The Rich Rodriguez era at Michigan ended today. The only remaining question is precisely which day next week we will learn officially that he has been fired.
What hurt was not merely the fact of the loss, but the way it happened. With five weeks to prepare, Rodgiuez did not roll out any offensive or defensive surprises. Everything Michigan did, Mississippi State was ready for.
Compare this to Lloyd Carr’s last game, in which Chad Henne ran an offense we had never seen before, and the Wolverines shocked the favored Florida Gators. When you’re the underdog, coaching your final (or likely final) game, and have a month to plan, what exactly are you waiting for? If you have any ideas, what do you have to lose by trying them?
I am not the first person to point out that Dave Brandon probably had his mind already made up. Rodriguez’s 37th game, win or lose, was never going to tell us a whole lot that the first 36 didn’t. One would have to be awfully naive, not to believe that the so-called “evaluation” was already 99 percent done. The argument that Rodriguez deserves a fourth season is at least tenable, although I think its adherents are in the minority right now. The argument that this game was going to decide his fate never held water.
But to the extent Brandon needed air cover to defend his decision, this game certainly provided plenty of it. Even with more preparation time than for any opponent except UConn, the game was practically an instant replay of most of the team’s other losses, minus the second-half comebacks that made a few of them look more respectable than they really were.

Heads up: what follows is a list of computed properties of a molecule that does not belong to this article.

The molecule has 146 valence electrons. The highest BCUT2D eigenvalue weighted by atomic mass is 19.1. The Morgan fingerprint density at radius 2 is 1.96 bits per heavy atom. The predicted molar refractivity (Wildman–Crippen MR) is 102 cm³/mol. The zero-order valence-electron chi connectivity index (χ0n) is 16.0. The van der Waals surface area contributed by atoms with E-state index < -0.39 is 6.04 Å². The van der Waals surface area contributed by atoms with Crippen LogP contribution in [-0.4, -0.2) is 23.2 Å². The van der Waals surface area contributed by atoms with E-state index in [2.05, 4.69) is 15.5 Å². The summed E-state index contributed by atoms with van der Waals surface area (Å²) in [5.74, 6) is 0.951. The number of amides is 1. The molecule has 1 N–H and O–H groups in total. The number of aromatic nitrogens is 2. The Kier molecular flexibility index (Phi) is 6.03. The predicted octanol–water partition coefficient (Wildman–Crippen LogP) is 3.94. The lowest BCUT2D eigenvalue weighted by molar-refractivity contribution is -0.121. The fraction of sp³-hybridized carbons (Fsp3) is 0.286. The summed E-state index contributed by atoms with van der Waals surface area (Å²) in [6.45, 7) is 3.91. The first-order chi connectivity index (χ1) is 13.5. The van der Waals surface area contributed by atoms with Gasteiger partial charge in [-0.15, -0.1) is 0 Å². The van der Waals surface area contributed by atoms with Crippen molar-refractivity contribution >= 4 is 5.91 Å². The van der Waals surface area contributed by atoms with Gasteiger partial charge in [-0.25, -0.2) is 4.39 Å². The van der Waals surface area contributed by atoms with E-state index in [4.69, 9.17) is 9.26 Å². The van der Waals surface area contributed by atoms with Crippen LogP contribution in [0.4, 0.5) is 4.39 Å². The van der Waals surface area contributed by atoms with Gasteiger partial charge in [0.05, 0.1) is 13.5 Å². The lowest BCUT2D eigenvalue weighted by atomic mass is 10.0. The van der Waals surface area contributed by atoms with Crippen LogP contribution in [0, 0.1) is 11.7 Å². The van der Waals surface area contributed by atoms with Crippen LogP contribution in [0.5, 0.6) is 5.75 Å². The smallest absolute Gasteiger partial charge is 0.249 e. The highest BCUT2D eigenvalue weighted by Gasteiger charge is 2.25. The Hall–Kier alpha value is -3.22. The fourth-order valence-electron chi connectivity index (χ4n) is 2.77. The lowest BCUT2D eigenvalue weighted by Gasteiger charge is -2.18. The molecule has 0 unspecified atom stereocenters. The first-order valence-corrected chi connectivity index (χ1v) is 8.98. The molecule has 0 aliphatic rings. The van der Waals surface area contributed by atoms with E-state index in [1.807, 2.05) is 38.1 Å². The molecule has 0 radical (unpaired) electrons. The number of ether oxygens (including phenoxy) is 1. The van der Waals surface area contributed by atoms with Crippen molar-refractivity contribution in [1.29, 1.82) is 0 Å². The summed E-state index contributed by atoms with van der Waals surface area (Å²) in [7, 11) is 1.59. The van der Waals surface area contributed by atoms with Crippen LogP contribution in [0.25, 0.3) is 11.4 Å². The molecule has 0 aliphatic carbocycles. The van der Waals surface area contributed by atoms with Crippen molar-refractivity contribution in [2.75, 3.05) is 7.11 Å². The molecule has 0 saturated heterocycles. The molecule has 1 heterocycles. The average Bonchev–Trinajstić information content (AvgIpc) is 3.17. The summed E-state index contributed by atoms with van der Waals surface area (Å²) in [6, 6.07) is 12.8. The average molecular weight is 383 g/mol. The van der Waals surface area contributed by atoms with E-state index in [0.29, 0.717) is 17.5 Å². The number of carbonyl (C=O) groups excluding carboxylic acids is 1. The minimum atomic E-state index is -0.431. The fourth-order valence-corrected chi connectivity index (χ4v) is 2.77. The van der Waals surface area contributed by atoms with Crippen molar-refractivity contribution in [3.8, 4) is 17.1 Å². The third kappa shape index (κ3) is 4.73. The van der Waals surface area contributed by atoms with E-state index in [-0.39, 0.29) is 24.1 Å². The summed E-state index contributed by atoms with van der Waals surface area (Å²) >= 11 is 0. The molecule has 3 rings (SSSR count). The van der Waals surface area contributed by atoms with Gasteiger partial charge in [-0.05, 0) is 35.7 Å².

Michigan’s won–lost record may have improved marginally in each season of Rodriguez’s tenure. But during a given season, Michigan has tended to regress. Even the vaunted offense, clearly the team’s strength, was held scoreless for three out of four quarters by both Ohio State and Mississippi State. In its final eight outings, the offense played a “complete game” only once: the triple-overtime thriller vs. Illinois. The team was not merely beaten, but thrashed, in its final three games.
I was never one of the so-called “haters.” Three years ago, I thought that Rich Rodriguez was a premium hire. He was a winner wherever he went, and I believed he would win in Ann Arbor. I remain perplexed as to why he has not done better. But there is a reasonable body of evidence that when you are taking over a program that is already a national powerhouse, as Michigan was when Lloyd Carr retired, you shouldn’t be turning in three consecutive seasons that are worse than any of the prior twenty-three.